Birds have long been used as sentinels because West Nile is not generally thought to be fatal in birds. Yet in 1999, hundreds of American crows were found dead in New York. There are now some theories that address that. "Most tests are being done on crows, blue jays and raptors -- predatory birds, like hawks and owls," explains Thompson. "It seems that, not only can this disease be passed from bird to bird by a mosquito, but apparently, it may be passed from bird to bird from a larger bird eating a smaller bird. Raptors eat lots of other birds. And crows and blue jays tend to raid the nests of other birds."
A shrill noise prompts Thompson to excuse himself for a moment. It's one of several interruptions he'll make this morning. No theory is needed to explain this phenomenon.
"The ringing phone is definitely a function of West Nile," he says. People are calling, asking questions, he says, and the six other people in his office are out in the field doing work.
Within the New Orleans Mosquito Control headquarters are cages of mosquitoes, some of which occasionally spring a leak. Thompson's reaction to mosquitoes is instinctive, he says. "The truth is, when one lands on me I tend to swat it and then wish I'd looked at it better."
When observed under a microscope, some mosquitoes are "very interesting little creatures," says Thompson. Some feature iridescent coloring or racing stripes, but Culex is an almost dreary-looking specimen. It's a dark brown, almost black, and doesn't have any striking color differences or stripes.
More exciting in appearance are two black-and-white striped mosquito cousins called Aedes (pronounced ay-dees), both considered invaders to the Americas. They're now quite common here and spend their time breeding in "the small containers that people who apparently love mosquitoes continue to put in their backyard," says Thompson.
The first cousin, Aedes aegypti, commonly called the yellow fever mosquito, is thought to have arrived on slave ships a few centuries ago, bringing the disease with it. On its back, it has a distinctive lyre shape.
As a result of Aedes aegypti's arrival, New Orleans saw yellow-fever outbreaks that killed one-quarter of the population in the matter of a month, says Thompson. Malaria, spread by a different mosquito, was endemic -- there were a couple thousand cases every year throughout the South.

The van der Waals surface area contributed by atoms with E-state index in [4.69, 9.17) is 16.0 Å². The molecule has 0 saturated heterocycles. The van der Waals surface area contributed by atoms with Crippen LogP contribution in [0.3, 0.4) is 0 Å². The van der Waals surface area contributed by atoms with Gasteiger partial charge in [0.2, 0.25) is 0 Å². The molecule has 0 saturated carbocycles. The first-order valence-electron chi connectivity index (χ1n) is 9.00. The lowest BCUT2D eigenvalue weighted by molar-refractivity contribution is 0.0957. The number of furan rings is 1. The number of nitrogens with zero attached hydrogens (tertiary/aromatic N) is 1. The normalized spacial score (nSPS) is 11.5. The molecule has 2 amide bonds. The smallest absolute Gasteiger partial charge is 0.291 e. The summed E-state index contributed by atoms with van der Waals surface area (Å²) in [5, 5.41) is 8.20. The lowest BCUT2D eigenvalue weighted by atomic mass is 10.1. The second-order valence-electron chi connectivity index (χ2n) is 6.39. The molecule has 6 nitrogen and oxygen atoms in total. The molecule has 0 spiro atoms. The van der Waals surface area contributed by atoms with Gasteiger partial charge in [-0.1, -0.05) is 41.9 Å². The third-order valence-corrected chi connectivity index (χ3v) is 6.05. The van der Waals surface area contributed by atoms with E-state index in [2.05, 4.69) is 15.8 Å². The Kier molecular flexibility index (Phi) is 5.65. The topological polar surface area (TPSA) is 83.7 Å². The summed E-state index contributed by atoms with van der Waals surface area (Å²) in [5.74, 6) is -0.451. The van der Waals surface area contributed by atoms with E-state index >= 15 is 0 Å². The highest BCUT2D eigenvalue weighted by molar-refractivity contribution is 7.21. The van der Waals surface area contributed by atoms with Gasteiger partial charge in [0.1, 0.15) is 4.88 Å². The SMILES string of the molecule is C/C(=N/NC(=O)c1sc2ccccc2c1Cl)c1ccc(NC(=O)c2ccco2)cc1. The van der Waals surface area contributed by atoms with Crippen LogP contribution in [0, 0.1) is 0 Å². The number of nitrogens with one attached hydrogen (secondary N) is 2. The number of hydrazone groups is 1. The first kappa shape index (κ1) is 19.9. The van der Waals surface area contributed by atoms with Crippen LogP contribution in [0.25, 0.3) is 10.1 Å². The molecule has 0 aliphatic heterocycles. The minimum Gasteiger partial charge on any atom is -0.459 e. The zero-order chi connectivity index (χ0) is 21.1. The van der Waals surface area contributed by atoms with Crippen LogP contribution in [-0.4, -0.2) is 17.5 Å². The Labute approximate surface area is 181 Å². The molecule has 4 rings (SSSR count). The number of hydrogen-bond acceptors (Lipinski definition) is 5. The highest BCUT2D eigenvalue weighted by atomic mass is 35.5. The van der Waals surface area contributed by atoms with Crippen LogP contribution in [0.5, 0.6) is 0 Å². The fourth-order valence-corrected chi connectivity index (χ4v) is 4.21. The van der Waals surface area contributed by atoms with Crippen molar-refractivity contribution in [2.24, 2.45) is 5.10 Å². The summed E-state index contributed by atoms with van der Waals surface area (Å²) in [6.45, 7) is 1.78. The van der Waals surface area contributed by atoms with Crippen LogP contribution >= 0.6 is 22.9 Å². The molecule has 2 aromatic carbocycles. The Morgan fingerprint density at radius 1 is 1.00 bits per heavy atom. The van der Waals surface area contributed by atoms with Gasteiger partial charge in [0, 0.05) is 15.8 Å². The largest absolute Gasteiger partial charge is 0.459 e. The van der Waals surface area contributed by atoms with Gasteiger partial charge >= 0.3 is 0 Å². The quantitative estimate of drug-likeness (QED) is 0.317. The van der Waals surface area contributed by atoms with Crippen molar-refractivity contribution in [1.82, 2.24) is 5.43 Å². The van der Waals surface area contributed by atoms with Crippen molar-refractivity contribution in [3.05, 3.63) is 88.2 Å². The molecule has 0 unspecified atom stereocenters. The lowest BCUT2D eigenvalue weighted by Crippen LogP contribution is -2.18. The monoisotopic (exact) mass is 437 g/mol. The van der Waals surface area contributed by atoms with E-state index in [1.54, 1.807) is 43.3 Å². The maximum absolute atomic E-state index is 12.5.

Once people discovered that mosquitoes caused these diseases, the installation of sanitation systems and screened doors and windows led to less severe outbreaks. But both malaria and yellow fever still existed here until they were pushed out by the pesticide DDT in the 1950s.
The yellow fever mosquito's cousin, Aedes albopictus, is known as the Asian tiger mosquito because it has black and white stripes on its back that are prominent enough to be visible to the naked eye. It only arrived here in the past few decades. But it also can be dangerous -- it's been fingered as a carrier of several serious diseases, including West Nile. Researchers don't know for sure that the Asian Tiger is carrying West Nile in Louisiana, but it has in other places. Here, Culex is still considered the primary carrier.
Asian tigers probably hitched a ride here during the 1980s on used tires -- specifically, some of the thousands of tires the United States imports from Japan after their treads are too worn by strict Japanese standards. Like its name, it has a reputation for fierceness. When it first arrived, Asian tiger mosquitoes came into the backyards occupied by its cousin, the yellow fever mosquito, and somehow made the yellow fever mosquito disappear for awhile.
"One of the theories," Thompson explains, "was that the males of the Asian tiger species were more 'macho' so that they were able to out-compete by not only mating with the females of their species, but also mating with the females of the other species."
In any case, the yellow fever mosquito did eventually adapt and is now able to co-exist with its cousin amid the saucers and containers left in local backyards. It's this re-united Aedes family that can make Greg Thompson's job tough. "When we send a truck down the street, we can kill all the mosquitoes flying around on Tuesday, but if you have a container in your backyard, you're going to have new mosquitoes by Wednesday."
Every day, another mosquito-borne illness could be entering the United States. Thompson explains one other mosquito incident that slipped under the public's radar. "During the first two years of the West Nile outbreak, we actually had cases of malaria occurring on Long Island," he says. "Luckily, it apparently has disappeared; it's been controlled. But it shows that we have the potential all the time of a traveler bringing back malaria or yellow fever."
Occasionally, there have been small malaria outbreaks. These are called airport-related malaria because the disease shows up in people who live around airports. Thompson says that there haven't been any such cases here in New Orleans, but that those outbreaks are possible because "mosquitoes carrying disease can basically hop onto a plane and fly."
Mosquitoes may be flying here on jet airplanes, but they were here even before the wheel was invented, says Thompson. "Just like Jurassic Park shows, we know that mosquitoes were around at that time, biting dinosaurs."
In fact, nearly every living thing has some mosquito feeding on it -- even a fish that only occasionally ventures out of the water. "There's actually a species of mosquitoes," says Thompson, "that specializes on biting the mud skipper, the fish that comes out of the water and hops around on mud flats."
Basically, all humans can do is put on long pants and long sleeves, slather on the DEET, and hope for the best, says Thompson. "If you're on dry land and have a backbone, mosquitoes are going to try and feed on you."